The next approach is perhaps the most traditional one: to provide a compiler that targets the source language directly to the JVM. This can be done either by writing a compiler from scratch (as was done for Scheme  and (of course) Java), or by retargeting an existing compiler to the JVM (as was done for Eiffel).
The former method will cause code divergence, which is appropriate for Scheme and Java, since these languages have detailed written specifications. As has been established, such code divergence is not reasonable for Perl, at least not at the current time. The later method of retargeting a compiler to the JVM is reasonable for Perl, yet there is a risk.
As was discussed in Section 1.2.3, a useful feature of a proper JVM port is to permit the source language to use the JVM to communicate smoothly with other languages. When the Eiffel compiler was retargeted to the JVM, the port was not made ``aware'' of the JVM's object model. Thus, it has been a difficult road to use Eiffel's JVM port to integrate Eiffel and Java, since the compiler treats JVM bytecode as just another assembler syntax--not as a rich object architecture. Plans to modify the Eiffel port to support integration with Java exist; however, the design of Perl's port to the JVM must not inherently contain this limitation.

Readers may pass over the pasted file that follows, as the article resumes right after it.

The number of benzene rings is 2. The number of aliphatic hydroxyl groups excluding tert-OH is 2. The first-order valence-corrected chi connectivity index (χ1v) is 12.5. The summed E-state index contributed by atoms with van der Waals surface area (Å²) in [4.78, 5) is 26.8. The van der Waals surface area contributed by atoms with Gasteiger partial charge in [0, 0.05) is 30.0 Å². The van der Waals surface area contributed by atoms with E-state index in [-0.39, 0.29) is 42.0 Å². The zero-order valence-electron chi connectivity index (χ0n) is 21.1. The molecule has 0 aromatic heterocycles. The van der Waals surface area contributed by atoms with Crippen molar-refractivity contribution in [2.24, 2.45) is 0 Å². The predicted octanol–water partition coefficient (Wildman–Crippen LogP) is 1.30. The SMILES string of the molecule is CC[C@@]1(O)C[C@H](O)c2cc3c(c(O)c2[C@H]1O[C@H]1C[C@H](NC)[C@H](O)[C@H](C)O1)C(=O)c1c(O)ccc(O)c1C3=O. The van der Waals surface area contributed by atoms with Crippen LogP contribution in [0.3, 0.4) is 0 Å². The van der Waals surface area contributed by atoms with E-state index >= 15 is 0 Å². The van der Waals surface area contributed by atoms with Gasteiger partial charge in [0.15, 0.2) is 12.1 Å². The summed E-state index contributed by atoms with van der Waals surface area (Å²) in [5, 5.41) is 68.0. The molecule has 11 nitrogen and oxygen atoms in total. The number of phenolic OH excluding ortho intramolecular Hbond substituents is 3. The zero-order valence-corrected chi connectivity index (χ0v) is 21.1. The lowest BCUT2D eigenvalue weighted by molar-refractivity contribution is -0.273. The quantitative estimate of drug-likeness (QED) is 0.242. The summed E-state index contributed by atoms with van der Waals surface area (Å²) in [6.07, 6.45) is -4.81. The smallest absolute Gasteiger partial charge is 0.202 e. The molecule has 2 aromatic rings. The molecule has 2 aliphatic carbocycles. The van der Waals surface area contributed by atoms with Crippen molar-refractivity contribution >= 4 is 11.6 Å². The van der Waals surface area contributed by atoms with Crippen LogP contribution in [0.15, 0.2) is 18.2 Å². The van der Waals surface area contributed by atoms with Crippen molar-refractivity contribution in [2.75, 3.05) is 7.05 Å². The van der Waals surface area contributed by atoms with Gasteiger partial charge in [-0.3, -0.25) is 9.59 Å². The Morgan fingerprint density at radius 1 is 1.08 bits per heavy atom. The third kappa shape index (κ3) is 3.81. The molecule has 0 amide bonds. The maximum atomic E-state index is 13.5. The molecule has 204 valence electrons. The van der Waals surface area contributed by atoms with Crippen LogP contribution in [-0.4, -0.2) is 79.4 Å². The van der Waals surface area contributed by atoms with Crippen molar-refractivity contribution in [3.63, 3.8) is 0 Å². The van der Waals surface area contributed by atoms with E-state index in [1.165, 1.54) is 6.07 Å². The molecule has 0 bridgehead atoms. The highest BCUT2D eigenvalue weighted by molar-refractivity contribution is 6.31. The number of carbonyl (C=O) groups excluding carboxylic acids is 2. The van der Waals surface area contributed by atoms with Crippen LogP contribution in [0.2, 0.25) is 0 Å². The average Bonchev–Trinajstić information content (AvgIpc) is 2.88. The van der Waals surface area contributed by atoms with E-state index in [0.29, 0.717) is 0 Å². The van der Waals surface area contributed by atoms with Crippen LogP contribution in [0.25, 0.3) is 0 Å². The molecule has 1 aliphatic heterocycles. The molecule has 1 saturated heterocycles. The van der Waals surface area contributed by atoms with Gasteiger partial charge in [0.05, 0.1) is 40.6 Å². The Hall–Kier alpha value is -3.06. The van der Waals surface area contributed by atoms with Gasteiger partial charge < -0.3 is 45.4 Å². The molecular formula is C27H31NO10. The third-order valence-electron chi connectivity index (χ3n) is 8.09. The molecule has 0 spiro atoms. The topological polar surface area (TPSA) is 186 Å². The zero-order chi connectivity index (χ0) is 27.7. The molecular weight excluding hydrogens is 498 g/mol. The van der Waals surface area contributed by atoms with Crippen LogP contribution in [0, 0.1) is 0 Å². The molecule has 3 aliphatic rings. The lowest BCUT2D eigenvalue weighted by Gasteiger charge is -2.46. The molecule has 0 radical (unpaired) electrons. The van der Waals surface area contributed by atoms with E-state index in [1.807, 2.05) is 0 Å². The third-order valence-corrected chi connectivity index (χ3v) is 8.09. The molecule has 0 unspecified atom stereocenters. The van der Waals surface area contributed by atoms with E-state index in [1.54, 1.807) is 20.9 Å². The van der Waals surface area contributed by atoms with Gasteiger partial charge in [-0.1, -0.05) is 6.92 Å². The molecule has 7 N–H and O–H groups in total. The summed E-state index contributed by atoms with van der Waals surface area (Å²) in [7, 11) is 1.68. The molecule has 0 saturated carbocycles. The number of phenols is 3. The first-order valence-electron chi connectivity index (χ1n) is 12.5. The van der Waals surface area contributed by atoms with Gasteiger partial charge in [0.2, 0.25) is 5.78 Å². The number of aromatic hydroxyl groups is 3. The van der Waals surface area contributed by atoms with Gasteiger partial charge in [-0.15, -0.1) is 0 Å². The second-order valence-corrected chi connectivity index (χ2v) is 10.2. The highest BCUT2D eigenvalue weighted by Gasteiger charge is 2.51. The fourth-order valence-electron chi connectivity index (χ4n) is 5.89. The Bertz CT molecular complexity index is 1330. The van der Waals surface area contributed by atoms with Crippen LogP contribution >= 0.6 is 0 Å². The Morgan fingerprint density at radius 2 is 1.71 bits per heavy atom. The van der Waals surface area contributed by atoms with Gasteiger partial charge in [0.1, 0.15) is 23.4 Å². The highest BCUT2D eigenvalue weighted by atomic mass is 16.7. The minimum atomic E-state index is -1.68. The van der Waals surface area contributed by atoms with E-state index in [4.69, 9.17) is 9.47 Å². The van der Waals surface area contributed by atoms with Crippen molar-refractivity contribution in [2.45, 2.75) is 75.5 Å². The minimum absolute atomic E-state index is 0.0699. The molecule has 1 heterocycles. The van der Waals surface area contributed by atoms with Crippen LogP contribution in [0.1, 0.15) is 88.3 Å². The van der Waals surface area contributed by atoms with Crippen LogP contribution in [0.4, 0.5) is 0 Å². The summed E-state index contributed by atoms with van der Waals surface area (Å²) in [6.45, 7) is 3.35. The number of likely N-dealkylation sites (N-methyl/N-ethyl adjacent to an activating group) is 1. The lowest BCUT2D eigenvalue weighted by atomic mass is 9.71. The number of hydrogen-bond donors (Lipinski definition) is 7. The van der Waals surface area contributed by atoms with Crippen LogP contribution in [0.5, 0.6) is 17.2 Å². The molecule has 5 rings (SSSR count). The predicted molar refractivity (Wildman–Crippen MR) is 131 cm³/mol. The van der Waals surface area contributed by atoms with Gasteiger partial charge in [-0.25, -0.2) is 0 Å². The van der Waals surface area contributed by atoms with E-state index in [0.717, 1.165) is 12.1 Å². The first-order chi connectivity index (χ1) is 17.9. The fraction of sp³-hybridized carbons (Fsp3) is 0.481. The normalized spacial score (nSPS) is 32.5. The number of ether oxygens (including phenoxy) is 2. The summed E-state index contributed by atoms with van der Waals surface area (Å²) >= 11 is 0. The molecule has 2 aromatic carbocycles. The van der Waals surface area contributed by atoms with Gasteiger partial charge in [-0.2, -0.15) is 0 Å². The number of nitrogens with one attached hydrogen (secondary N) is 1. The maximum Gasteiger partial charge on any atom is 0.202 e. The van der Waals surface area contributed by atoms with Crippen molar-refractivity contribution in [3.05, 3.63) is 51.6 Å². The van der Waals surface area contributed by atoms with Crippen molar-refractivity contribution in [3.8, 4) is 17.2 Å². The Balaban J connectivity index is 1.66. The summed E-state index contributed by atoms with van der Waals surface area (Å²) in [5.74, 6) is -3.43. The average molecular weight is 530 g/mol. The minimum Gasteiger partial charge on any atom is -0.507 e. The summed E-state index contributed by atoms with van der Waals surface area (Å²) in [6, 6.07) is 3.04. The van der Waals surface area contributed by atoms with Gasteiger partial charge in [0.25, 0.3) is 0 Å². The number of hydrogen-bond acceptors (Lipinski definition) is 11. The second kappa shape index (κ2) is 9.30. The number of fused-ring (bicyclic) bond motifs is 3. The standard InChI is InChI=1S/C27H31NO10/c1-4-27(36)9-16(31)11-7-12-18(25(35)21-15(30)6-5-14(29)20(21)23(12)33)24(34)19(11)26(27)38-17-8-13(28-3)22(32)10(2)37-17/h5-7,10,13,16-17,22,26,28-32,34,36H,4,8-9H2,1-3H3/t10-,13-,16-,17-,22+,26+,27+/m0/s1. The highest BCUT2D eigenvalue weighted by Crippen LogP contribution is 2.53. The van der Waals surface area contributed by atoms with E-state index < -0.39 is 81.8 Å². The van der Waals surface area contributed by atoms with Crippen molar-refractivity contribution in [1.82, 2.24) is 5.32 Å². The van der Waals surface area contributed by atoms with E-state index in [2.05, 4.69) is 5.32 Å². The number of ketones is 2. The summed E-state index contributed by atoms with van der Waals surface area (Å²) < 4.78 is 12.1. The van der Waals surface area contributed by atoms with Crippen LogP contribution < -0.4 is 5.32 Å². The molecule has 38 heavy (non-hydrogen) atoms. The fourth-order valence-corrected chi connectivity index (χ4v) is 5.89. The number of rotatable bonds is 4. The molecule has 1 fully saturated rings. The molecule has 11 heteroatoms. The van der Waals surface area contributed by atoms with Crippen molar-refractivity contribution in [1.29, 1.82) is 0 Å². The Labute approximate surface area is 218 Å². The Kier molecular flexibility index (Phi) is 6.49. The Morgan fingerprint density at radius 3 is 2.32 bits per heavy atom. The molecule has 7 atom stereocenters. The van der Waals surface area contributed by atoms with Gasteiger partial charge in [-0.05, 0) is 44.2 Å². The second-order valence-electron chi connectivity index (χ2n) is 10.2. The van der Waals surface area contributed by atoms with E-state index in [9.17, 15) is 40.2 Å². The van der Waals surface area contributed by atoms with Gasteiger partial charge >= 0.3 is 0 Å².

Copyright © 2000, 2001 Bradley M. Kuhn.
Verbatim copying and distribution of this entire thesis is permitted in any medium, provided this notice is preserved.